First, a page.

“We’re seeing more and more that we’re trending towards an impasse on the movement of legacy contamination from Los Alamos…If that’s our only option, then that’s an option we’re going to explore and we’re going to need to figure out how to do that in a way that yields a better result for New Mexico. Because right now we’re at the bottom of the list and that’s unacceptable.” – New Mexico Environment Secretary James Kenney
ALBUQUERQUE, N.M. (AP) — There’s growing frustration among New Mexico lawmakers and environmental regulators about the U.S. government’s slow pace in cleaning up contamination from decades of nuclear research and bomb-making at Los Alamos National Laboratory.
The officials shared their concerns during a legislative meeting Wednesday, saying New Mexico is taking a backseat to other states and that legal action might be their only leverage against the U.S. Energy Department as it sets priorities for the nation’s multibillion-dollar cleanup program for Cold War-era waste.
Since January, only five shipments of waste have been sent from Los Alamos to the government’s underground repository in southern New Mexico. Meanwhile, the Idaho National Laboratory is sending two to three shipments a week, or more than three times the goal environmental managers at Los Alamos have set for the coming year.
Cleanup work at Los Alamos — the birthplace of the atomic bomb — is governed by a consent decree with the state. New Mexico Environment Secretary James Kenney said his agency would not be opposed to renegotiating that agreement given the growing concerns of lawmakers, watchdog groups and environmentalists.
The slow pace has been the subject of ongoing discussions among state and federal officials.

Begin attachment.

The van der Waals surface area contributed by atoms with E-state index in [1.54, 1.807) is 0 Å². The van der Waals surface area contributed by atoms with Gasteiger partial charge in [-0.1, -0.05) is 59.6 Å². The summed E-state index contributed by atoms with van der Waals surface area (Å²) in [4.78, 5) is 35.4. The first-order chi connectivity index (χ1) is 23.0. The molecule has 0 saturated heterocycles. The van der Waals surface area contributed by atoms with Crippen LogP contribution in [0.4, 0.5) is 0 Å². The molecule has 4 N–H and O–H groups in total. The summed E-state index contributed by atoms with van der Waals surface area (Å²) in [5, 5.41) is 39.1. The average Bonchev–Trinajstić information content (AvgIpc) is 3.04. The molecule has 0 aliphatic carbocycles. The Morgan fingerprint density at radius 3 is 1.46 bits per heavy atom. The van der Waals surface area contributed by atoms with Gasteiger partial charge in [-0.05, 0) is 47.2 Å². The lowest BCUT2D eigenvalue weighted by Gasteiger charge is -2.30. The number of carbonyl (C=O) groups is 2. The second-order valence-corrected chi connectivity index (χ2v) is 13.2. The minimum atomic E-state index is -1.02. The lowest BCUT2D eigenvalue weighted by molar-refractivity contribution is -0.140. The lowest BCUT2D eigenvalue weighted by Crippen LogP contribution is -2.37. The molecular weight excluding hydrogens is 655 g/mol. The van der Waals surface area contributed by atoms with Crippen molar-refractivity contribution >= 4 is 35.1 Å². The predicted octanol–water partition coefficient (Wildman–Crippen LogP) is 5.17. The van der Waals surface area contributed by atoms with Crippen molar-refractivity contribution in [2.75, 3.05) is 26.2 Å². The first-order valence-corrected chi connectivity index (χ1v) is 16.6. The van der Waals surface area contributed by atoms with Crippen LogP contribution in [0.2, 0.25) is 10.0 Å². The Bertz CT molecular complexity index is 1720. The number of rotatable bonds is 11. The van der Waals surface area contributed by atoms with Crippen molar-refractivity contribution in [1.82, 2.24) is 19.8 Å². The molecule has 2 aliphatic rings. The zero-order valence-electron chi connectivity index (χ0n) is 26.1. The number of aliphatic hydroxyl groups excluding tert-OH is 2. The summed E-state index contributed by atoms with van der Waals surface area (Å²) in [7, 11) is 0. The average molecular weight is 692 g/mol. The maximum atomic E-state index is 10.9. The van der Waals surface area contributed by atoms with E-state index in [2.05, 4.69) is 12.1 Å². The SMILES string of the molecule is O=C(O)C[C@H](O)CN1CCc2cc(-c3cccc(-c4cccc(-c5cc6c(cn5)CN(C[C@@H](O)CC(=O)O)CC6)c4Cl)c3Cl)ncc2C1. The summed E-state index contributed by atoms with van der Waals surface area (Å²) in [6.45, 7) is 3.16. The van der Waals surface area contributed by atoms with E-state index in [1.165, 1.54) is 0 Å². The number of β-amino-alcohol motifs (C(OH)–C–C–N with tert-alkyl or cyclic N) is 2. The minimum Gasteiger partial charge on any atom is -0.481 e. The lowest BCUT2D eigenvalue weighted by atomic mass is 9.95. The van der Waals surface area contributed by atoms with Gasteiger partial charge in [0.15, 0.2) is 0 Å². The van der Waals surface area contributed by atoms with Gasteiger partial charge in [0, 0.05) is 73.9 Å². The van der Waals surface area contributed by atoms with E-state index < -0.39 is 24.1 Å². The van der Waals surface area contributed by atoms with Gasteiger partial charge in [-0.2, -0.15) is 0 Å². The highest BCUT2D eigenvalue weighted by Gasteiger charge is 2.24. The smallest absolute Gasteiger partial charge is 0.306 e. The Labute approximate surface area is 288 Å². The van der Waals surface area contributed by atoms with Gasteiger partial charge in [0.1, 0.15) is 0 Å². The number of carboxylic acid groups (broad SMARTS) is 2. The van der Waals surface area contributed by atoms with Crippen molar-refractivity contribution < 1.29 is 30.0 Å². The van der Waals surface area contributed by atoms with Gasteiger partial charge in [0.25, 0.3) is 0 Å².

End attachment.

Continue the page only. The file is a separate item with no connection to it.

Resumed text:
“We’re seeing more and more that we’re trending towards an impasse on the movement of legacy contamination from Los Alamos,” Kenney said, acknowledging that New Mexico may have to follow the lead of other states that have sued over contamination.
“If that’s our only option, then that’s an option we’re going to explore and we’re going to need to figure out how to do that in a way that yields a better result for New Mexico,” he said. “Because right now we’re at the bottom of the list and that’s unacceptable.”
Steve Hoffman, deputy manager of the Energy Department’s Office of Environmental Management at Los Alamos, said the coronavirus outbreak has complicated operations. He said new policies and procedures had to be established to ensure workers’ safety.
There also was a slowdown at the Waste Isolation Pilot Plant near Carlsbad, where the waste is stashed in rooms carved out of an ancient salt formation about a half-mile underground. The idea is that the shifting salt will eventually entomb the radioactive tools, clothing, gloves and other debris that make up the waste.
Aside from developing a mobile loading system, Hoffman said a new indoor system will soon be tested to ensure work can continue regardless of weather conditions. He pointed to a shipment that had been scheduled this week and was cancelled due to damaging winds that swept across the state.
“We’re with you. We want to increase the pace,” he told lawmakers.
Environmental managers at the lab have set 2027 as the goal for completing cleanup of the Cold War-era waste.
Unacceptable is how state Rep. Christine Chandler described the goal. The Los Alamos Democrat was visibly frustrated, shaking her head and scoffing at the suggestion that simply making demands of the federal government would entice it to develop a more robust cleanup plan.
“We say we want a seat at the table, and all that’s great. What’s the motivator to get us a seat at the table?” Chandler asked.
Sen. Jeff Steinborn, a Las Cruces Democrat, said the state should negotiate an agreement that sets hard deadlines and includes penalties for missed milestones. He also voiced concerns about the proposed federal budget request for cleanup work at Los Alamos, noting that more money is being funneled toward the production of plutonium cores used for the nuclear arsenal.
“We have billions and billions and billions to expand the mission but yet we are continuing to shortchange the cleanup and I just think those priorities are kind of messed up,” he said.
The lab submitted its annual cleanup plan in August, but state officials confirmed Wednesday that they countered the proposal after raising significant concerns. State officials also noted that the environment department has collected $275,000 in penalties over the last 18 months for not complying with cleanup orders.